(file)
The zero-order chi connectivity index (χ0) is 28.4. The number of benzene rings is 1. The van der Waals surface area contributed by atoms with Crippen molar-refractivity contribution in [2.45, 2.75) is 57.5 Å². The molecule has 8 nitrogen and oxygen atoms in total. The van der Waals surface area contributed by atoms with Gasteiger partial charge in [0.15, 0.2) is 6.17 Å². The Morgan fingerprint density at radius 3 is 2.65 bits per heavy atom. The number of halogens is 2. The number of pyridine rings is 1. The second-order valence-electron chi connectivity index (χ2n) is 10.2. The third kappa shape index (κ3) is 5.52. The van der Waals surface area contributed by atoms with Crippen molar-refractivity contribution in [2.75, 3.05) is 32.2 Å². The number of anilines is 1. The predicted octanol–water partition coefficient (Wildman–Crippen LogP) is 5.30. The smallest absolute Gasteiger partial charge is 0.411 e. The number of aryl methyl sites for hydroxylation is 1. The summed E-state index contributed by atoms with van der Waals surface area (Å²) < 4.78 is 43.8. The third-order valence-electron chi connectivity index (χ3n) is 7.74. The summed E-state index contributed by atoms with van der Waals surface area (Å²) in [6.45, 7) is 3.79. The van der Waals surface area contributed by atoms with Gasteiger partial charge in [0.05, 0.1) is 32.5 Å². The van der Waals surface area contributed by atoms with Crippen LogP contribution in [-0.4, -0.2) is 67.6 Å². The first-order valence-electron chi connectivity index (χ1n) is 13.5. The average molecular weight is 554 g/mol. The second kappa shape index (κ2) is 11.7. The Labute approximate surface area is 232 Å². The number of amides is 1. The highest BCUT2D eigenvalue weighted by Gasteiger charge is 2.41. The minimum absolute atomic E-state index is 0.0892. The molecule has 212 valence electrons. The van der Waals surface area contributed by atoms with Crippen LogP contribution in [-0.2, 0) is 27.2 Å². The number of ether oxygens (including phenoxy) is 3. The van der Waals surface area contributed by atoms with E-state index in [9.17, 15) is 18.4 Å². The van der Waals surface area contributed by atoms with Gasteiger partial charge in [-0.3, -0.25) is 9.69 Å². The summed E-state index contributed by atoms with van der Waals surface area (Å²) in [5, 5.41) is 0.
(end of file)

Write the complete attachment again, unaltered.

The zero-order chi connectivity index (χ0) is 28.4. The number of benzene rings is 1. The van der Waals surface area contributed by atoms with Crippen molar-refractivity contribution in [2.45, 2.75) is 57.5 Å². The molecule has 8 nitrogen and oxygen atoms in total. The van der Waals surface area contributed by atoms with Gasteiger partial charge in [0.15, 0.2) is 6.17 Å². The Morgan fingerprint density at radius 3 is 2.65 bits per heavy atom. The number of halogens is 2. The number of pyridine rings is 1. The second-order valence-electron chi connectivity index (χ2n) is 10.2. The third kappa shape index (κ3) is 5.52. The van der Waals surface area contributed by atoms with Crippen molar-refractivity contribution in [2.75, 3.05) is 32.2 Å². The number of anilines is 1. The predicted octanol–water partition coefficient (Wildman–Crippen LogP) is 5.30. The smallest absolute Gasteiger partial charge is 0.411 e. The number of aryl methyl sites for hydroxylation is 1. The summed E-state index contributed by atoms with van der Waals surface area (Å²) < 4.78 is 43.8. The third-order valence-electron chi connectivity index (χ3n) is 7.74. The summed E-state index contributed by atoms with van der Waals surface area (Å²) in [6.45, 7) is 3.79. The van der Waals surface area contributed by atoms with Gasteiger partial charge in [0.05, 0.1) is 32.5 Å². The van der Waals surface area contributed by atoms with Crippen LogP contribution in [-0.4, -0.2) is 67.6 Å². The first-order valence-electron chi connectivity index (χ1n) is 13.5. The average molecular weight is 554 g/mol. The second kappa shape index (κ2) is 11.7. The Labute approximate surface area is 232 Å². The number of amides is 1. The highest BCUT2D eigenvalue weighted by Gasteiger charge is 2.41. The minimum absolute atomic E-state index is 0.0892. The molecule has 212 valence electrons. The van der Waals surface area contributed by atoms with Crippen LogP contribution in [-0.2, 0) is 27.2 Å². The number of ether oxygens (including phenoxy) is 3. The van der Waals surface area contributed by atoms with E-state index in [9.17, 15) is 18.4 Å². The van der Waals surface area contributed by atoms with Gasteiger partial charge in [-0.3, -0.25) is 9.69 Å². The summed E-state index contributed by atoms with van der Waals surface area (Å²) in [5, 5.41) is 0.